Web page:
You’ve been hounded by collection calls at home, work and on your cell phone. Every trip to the mailbox yields another stack of Second Notice letters and “action required” notes with law firm return addresses. The stress has led to fights with your spouse which has, in turn, led to another night on the couch. You try to escape into a marathon of Dog The Bounty Hunter. Between fugitives and indecipherable dialogue you see the same commercials you’ve seen a hundred times: SETTLE YOUR DEBT FOR PENNIES ON THE DOLLAR. ELIMINATE CREDIT CARD DEBT TODAY. TURN YOUR DEBT INTO WEALTH. NO OBLIGATION.
You’ve never purchased anything off television. You know the Sham-Wow can’t possibly be as good as advertised. Why would this be any different? The short answer is that you’re out of good options. You’re scared about losing your car, your home or even going to jail.
You call. The person who answers the phone gives the impression he’s in an office somewhere. It’s possible he is, but it is more likely that he is fielding late-night calls in his boxer shorts from an apartment. He may tell you he’s the manager or the CEO and he may very well be. What he likely won’t tell you is that he is twenty years old and has no experience in settling debts.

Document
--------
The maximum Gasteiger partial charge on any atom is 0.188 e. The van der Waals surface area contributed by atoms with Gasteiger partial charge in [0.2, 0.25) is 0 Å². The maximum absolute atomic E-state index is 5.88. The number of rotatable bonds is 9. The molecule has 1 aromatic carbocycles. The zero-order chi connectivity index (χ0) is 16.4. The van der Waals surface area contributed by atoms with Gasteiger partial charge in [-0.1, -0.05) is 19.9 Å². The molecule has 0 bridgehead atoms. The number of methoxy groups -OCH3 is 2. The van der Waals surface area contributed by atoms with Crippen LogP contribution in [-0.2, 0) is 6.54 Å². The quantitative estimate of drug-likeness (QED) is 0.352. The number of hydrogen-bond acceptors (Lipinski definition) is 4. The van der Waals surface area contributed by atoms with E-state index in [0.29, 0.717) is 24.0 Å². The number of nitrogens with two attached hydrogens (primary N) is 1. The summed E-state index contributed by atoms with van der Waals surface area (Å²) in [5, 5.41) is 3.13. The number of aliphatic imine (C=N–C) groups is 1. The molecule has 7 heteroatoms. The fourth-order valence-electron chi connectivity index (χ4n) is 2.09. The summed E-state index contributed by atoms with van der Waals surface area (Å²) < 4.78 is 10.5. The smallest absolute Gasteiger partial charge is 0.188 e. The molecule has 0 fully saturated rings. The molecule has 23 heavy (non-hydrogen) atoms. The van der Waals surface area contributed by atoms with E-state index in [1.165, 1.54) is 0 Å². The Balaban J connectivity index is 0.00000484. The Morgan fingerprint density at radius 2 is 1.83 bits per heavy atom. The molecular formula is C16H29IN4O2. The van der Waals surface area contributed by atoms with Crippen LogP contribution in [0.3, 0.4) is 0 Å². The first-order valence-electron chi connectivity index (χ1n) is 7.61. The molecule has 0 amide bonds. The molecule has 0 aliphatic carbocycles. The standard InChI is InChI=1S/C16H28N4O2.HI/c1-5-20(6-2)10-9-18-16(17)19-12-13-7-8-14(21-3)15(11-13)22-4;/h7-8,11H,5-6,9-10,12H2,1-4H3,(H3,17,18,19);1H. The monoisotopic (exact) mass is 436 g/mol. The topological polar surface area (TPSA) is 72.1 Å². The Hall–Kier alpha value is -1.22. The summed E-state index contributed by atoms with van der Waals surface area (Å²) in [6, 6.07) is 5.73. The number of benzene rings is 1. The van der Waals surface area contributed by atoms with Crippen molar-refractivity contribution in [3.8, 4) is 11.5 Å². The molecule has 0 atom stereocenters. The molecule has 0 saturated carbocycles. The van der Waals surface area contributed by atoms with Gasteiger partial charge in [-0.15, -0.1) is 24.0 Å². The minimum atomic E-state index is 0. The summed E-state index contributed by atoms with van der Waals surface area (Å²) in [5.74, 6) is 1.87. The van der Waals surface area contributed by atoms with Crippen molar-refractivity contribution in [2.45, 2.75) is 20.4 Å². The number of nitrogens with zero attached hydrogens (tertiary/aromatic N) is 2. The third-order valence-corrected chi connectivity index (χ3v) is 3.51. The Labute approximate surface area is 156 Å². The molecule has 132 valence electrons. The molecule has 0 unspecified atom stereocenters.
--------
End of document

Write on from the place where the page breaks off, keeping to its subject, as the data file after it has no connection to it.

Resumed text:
He tells you anything he thinks might make you send a check: “We have an army of lawyers working to settle your debts,” “We offer a full money-back guarantee,” “We are insured by the federal government.”
You agree. Great. As soon as you get started, you’ll be sixty monthly payments from financial freedom. The company will send you a package with a contract, information to set up an account with a bank of its choosing and a sheet asking you to identify your debts. It may or may not include the information that the company’s fees eat up the majority of the money you send in for the foreseeable future. It may state that your credit score will suffer. It likely will not tell you that you’ll be sued by your creditors long before you come near paying them off. It definitely won’t tell you that the company is likely to change its name multiple times per year or that there is a strong chance your attempts to call the company will meet disconnected phone numbers.
The ugly truth is that the for-profit debt settlement industry is a scam. If these companies were honest and transparent with their clients, we could give them the benefit of the doubt and call it a flawed business model. Unfortunately, it is not. It preys on consumers who feel they have nowhere else to turn and leaves them worse off than when they called. So what other options do you have? Stay tuned…